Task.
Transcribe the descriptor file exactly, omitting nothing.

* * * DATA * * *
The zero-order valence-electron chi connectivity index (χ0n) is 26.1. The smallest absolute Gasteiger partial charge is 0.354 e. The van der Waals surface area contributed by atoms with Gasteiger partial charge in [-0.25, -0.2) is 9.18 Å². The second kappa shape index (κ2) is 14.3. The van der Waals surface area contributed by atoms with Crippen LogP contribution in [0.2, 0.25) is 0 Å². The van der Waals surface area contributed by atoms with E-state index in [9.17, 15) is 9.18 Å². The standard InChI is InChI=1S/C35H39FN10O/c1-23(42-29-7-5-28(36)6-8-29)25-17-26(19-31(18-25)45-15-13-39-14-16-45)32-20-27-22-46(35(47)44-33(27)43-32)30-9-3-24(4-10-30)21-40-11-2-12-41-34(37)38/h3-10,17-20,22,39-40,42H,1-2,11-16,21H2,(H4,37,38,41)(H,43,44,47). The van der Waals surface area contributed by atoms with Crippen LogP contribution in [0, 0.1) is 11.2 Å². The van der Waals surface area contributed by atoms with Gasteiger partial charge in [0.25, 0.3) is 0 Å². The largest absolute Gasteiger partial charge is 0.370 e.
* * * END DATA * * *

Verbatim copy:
The zero-order valence-electron chi connectivity index (χ0n) is 26.1. The smallest absolute Gasteiger partial charge is 0.354 e. The van der Waals surface area contributed by atoms with Gasteiger partial charge in [-0.25, -0.2) is 9.18 Å². The second kappa shape index (κ2) is 14.3. The van der Waals surface area contributed by atoms with Crippen LogP contribution in [0.2, 0.25) is 0 Å². The van der Waals surface area contributed by atoms with E-state index in [9.17, 15) is 9.18 Å². The standard InChI is InChI=1S/C35H39FN10O/c1-23(42-29-7-5-28(36)6-8-29)25-17-26(19-31(18-25)45-15-13-39-14-16-45)32-20-27-22-46(35(47)44-33(27)43-32)30-9-3-24(4-10-30)21-40-11-2-12-41-34(37)38/h3-10,17-20,22,39-40,42H,1-2,11-16,21H2,(H4,37,38,41)(H,43,44,47). The van der Waals surface area contributed by atoms with Crippen LogP contribution in [0, 0.1) is 11.2 Å². The van der Waals surface area contributed by atoms with Gasteiger partial charge in [0.25, 0.3) is 0 Å². The largest absolute Gasteiger partial charge is 0.370 e.